Wednesday, February 27, 2008
William F. Buckley, Jr. Dies
William F. Buckley, Jr., the Godfather of the modern Conservative movement, has died at the age of 82. Bloomberg:
William F. Buckley Jr., the syndicated columnist and intellectual whose studied mannerisms, verbal flourishes and polemics energized the American conservative movement for a half-century, has died. He was 82.
Buckley died overnight in his study in Stamford, Connecticut, according to the National Review Online. His son, Christopher, told the New York Times that Buckley had suffered from diabetes and emphysema, although the exact cause of death was not known. Buckley was found at his desk and might have been working on a column, his son said.
``If he had been given a choice on how to depart this world, I suspect that would have been exactly it: at home, still devoted to the war of ideas,'' said Kathryn Jean Lopez, editor of the Web site.
Buckley harnessed a belief in individual liberty, limited government and the defeat of communism into an organized voice of the right in the National Review, the biweekly opinion magazine he founded in 1955. He was also host of the Emmy Award-winning television program ``Firing Line'' for 33 years.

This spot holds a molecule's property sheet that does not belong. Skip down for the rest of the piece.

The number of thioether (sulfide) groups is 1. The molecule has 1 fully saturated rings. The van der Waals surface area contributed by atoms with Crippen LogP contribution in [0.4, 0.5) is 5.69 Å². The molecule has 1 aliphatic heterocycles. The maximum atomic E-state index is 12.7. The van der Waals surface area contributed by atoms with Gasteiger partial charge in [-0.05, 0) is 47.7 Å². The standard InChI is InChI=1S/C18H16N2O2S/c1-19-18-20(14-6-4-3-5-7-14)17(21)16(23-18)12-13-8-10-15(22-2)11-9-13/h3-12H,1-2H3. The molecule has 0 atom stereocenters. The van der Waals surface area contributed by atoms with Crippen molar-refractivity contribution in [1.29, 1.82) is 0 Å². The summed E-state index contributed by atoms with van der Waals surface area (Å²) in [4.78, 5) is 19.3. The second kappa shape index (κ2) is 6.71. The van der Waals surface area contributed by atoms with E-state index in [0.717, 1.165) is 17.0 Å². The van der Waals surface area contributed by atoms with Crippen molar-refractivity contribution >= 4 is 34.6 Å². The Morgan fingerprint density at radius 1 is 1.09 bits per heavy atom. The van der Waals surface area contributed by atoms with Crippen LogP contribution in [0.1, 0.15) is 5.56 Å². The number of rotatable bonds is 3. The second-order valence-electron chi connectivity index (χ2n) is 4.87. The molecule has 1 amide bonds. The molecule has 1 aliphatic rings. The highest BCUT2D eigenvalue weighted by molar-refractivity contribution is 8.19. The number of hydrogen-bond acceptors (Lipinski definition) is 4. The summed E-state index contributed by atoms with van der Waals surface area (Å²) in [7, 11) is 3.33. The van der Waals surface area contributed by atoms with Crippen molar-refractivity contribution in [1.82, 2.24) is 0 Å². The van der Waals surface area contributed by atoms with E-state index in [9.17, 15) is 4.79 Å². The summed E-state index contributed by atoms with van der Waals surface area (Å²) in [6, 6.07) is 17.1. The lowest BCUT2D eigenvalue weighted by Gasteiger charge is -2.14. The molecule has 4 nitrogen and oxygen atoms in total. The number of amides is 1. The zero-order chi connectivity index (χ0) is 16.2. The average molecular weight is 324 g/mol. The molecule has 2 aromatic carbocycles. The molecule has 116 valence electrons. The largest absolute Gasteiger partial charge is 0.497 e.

His column, ``On the Right,'' was syndicated nationally in 1962 and appeared in some 300 newspapers. In 1966, he began ``Firing Line,'' pitting liberals against conservatives, in which he played both host and interlocutor.
While his detractors came largely from the left, and included author Gore Vidal, Buckley was also criticized by supporters of ``Objectivist'' conservative Ayn Rand and the ultra-right John Birch Society.
During one of his most notable debates on ABC at the 1968 Democratic National Convention with Vidal, Buckley responded to being called a ``crypto-Nazi'' by saying, ``Now, listen you queer, stop calling me a crypto-Nazi or I'll sock you in your goddamn face. And you'll stay plastered.''
In December 1999, he closed down "Firing Line" after a 23-year run of guests ranging from Richard Nixon to Allen Ginsberg. "You've got to end sometime and I'd just as soon not die onstage," he told the audience.
"For people of my generation, Bill Buckley was pretty much the first intelligent, witty, well-educated conservative one saw on television," fellow conservative William Kristol, editor of the Weekly Standard, said at the time the show ended. "He legitimized conservatism as an intellectual movement and therefore as a political movement."
Buckley so loved a good argument — especially when he won —
Rest In Peace.
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